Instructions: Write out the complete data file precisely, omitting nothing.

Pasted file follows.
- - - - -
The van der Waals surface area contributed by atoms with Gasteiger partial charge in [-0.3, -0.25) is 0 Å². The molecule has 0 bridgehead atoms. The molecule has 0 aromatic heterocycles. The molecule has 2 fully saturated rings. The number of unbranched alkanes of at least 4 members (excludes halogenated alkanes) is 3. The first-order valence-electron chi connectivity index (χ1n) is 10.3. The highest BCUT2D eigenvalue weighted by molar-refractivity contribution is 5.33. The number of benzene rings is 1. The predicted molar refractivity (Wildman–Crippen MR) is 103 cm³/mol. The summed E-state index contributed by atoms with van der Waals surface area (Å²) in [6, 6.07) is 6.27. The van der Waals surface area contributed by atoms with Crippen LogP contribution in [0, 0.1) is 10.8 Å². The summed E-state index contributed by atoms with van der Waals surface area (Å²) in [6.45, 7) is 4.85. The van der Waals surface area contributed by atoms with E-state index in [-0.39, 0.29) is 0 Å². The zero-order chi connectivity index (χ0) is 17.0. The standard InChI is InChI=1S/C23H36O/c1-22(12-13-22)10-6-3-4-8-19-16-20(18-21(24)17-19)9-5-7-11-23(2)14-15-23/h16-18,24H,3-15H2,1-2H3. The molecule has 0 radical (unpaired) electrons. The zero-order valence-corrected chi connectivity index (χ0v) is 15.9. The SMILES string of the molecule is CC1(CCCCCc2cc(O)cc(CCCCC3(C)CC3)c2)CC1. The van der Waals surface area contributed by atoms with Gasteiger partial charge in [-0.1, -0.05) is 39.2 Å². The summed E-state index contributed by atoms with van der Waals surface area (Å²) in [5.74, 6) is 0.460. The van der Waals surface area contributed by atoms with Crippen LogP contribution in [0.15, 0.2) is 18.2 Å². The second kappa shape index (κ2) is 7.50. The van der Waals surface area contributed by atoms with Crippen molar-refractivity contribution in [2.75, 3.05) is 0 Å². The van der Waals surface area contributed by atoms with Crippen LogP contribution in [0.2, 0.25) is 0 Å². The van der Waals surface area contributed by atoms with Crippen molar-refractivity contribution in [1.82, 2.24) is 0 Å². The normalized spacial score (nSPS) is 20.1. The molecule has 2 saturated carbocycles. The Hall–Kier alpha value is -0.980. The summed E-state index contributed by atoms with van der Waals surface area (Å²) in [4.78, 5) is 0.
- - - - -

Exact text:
The van der Waals surface area contributed by atoms with Gasteiger partial charge in [-0.3, -0.25) is 0 Å². The molecule has 0 bridgehead atoms. The molecule has 0 aromatic heterocycles. The molecule has 2 fully saturated rings. The number of unbranched alkanes of at least 4 members (excludes halogenated alkanes) is 3. The first-order valence-electron chi connectivity index (χ1n) is 10.3. The highest BCUT2D eigenvalue weighted by molar-refractivity contribution is 5.33. The number of benzene rings is 1. The predicted molar refractivity (Wildman–Crippen MR) is 103 cm³/mol. The summed E-state index contributed by atoms with van der Waals surface area (Å²) in [6, 6.07) is 6.27. The van der Waals surface area contributed by atoms with Crippen LogP contribution in [0, 0.1) is 10.8 Å². The summed E-state index contributed by atoms with van der Waals surface area (Å²) in [6.45, 7) is 4.85. The van der Waals surface area contributed by atoms with E-state index in [-0.39, 0.29) is 0 Å². The zero-order chi connectivity index (χ0) is 17.0. The standard InChI is InChI=1S/C23H36O/c1-22(12-13-22)10-6-3-4-8-19-16-20(18-21(24)17-19)9-5-7-11-23(2)14-15-23/h16-18,24H,3-15H2,1-2H3. The molecule has 0 radical (unpaired) electrons. The zero-order valence-corrected chi connectivity index (χ0v) is 15.9. The SMILES string of the molecule is CC1(CCCCCc2cc(O)cc(CCCCC3(C)CC3)c2)CC1. The van der Waals surface area contributed by atoms with Gasteiger partial charge in [-0.1, -0.05) is 39.2 Å². The summed E-state index contributed by atoms with van der Waals surface area (Å²) in [5.74, 6) is 0.460. The van der Waals surface area contributed by atoms with Crippen LogP contribution in [0.15, 0.2) is 18.2 Å². The second kappa shape index (κ2) is 7.50. The van der Waals surface area contributed by atoms with Crippen molar-refractivity contribution in [2.75, 3.05) is 0 Å². The van der Waals surface area contributed by atoms with Crippen LogP contribution in [0.2, 0.25) is 0 Å². The van der Waals surface area contributed by atoms with Crippen molar-refractivity contribution in [1.82, 2.24) is 0 Å². The normalized spacial score (nSPS) is 20.1. The molecule has 2 saturated carbocycles. The Hall–Kier alpha value is -0.980. The summed E-state index contributed by atoms with van der Waals surface area (Å²) in [4.78, 5) is 0.